confusing. With all these numbers etc.

    True. But I already have this Sigma. If I have to choose between those two,
    there would be a problem. But now, I don't know if this extra cost will
    bring me more quality. And loosing a little bit of mm at the end. (300mm).

    Thx. :)
    Lagonda, Feb 5, 2008
  4. Lagonda

    Tony Polson Guest

    You're welcome. A lot depends on how often you use the Sigma lens in
    the 200-300mm range. Only you can decide how important that range is.

    Another thought. Having the 24-105mm and 70-200mm would give you a
    useful overlap between the 70mm and 105mm focal lengths. If you need
    a focal length in that range, you don't have to change lenses.

    With your existing combination of 24-105mm and 100-300mm, there is
    hardly any overlap, so you will have to change lenses more often.
    Tony Polson, Feb 5, 2008
  5. Lagonda

    Lagonda Guest

    Yes, it's true. I don't use the 200-300mm range very often. But, since I
    have it now, maybe it's more like this feeling of loosing it.
    But what I really want is optical quality. This extra 100mm is not so
    important to me.
    The only problem is those test where you can see any numbers etc... And I
    find very hard to beleive that what you can see on the paper can see also in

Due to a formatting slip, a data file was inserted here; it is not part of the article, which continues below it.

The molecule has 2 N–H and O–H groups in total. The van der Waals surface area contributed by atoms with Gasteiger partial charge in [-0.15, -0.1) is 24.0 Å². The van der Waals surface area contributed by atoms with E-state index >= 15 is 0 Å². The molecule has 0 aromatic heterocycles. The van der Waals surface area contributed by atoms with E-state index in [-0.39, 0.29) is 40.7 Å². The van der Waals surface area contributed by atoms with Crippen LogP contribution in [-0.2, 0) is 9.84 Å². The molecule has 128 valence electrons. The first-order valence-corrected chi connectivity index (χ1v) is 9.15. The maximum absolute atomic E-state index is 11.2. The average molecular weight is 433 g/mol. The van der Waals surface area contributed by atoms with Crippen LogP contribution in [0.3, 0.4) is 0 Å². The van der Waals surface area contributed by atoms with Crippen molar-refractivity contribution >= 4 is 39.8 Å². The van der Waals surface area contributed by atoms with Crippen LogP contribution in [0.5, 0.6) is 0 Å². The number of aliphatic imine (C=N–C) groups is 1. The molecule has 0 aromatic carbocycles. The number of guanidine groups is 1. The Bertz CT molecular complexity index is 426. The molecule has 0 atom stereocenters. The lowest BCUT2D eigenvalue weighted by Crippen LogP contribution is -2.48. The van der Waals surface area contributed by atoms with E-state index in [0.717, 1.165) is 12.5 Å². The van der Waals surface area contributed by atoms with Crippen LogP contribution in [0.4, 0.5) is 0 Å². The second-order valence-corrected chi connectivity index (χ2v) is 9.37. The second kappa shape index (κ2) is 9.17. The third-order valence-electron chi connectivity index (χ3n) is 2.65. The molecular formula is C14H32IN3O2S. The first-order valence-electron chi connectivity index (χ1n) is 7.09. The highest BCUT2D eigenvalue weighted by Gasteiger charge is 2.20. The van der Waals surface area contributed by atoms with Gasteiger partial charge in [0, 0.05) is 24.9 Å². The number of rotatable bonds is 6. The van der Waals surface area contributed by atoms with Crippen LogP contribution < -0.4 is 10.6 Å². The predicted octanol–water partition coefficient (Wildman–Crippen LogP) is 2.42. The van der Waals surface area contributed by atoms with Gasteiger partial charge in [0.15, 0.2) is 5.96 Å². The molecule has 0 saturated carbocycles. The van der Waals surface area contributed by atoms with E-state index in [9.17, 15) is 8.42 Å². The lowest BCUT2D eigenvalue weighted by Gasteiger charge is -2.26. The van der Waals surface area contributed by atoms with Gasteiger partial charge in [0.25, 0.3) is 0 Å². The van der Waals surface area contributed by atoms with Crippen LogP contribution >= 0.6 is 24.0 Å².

real situation.
    Therefore I have some doubts. :(

    At the end, it will come only to that that Canon has IS, which is very
    helpful item. Rather than 100mm extra f.l.
    I see that many photographers use Canon 70-200/2.8. And it's very tempting
    to have 2.8 becasue I used to have Sigma like that, very good feeling
    holding it in my hand, but not so often use 2.8-4 range.

    Thank you.
    Lagonda, Feb 5, 2008
  6. Lagonda

    Eatmorepies Guest

    Oops - I appear to have pressed the wrong button and sent this straight to
    the original poster - sorry Lagonda.

    Here it is again

    I have the 70-200mm f2.8 (non IS) and the 70-200mm f4 IS. I bought the f4
    because I found the f.2.8 heavy to drag about - and I rarely used it at
    faster apeture than f4 (people in street theatre/carnivals and the like).
    I've hardly used the f2.8 since buying the f4 IS. I shall keep the f2.8 for
    occasional use at sports matches, at the longer distances the f2.8 will be
    useful in keeping the dop small as well as giving me a faster shutter speed.

    As for sharpness - they are both excellent. I know that tests report that
    the f2.8 is less sharp than the f4 IS; but using the f2.8 at f4 (to make it
    fair) on a FOVC camera such as the 40D, I don't see a real world difference.
    I happily use the f4 IS fully open and it's sharp as a tack. I've used both
    with a 1.4x converter and they still perform well. However, if I know I'm
    going to need more focal length I prefer to use my 300mm f4 IS - which I
    also use fully open with excellent results.

    Eatmorepies, Feb 5, 2008
  7. Lagonda

    Lagonda Guest


    I replied to your e-mail. :)
    Lagonda, Feb 5, 2008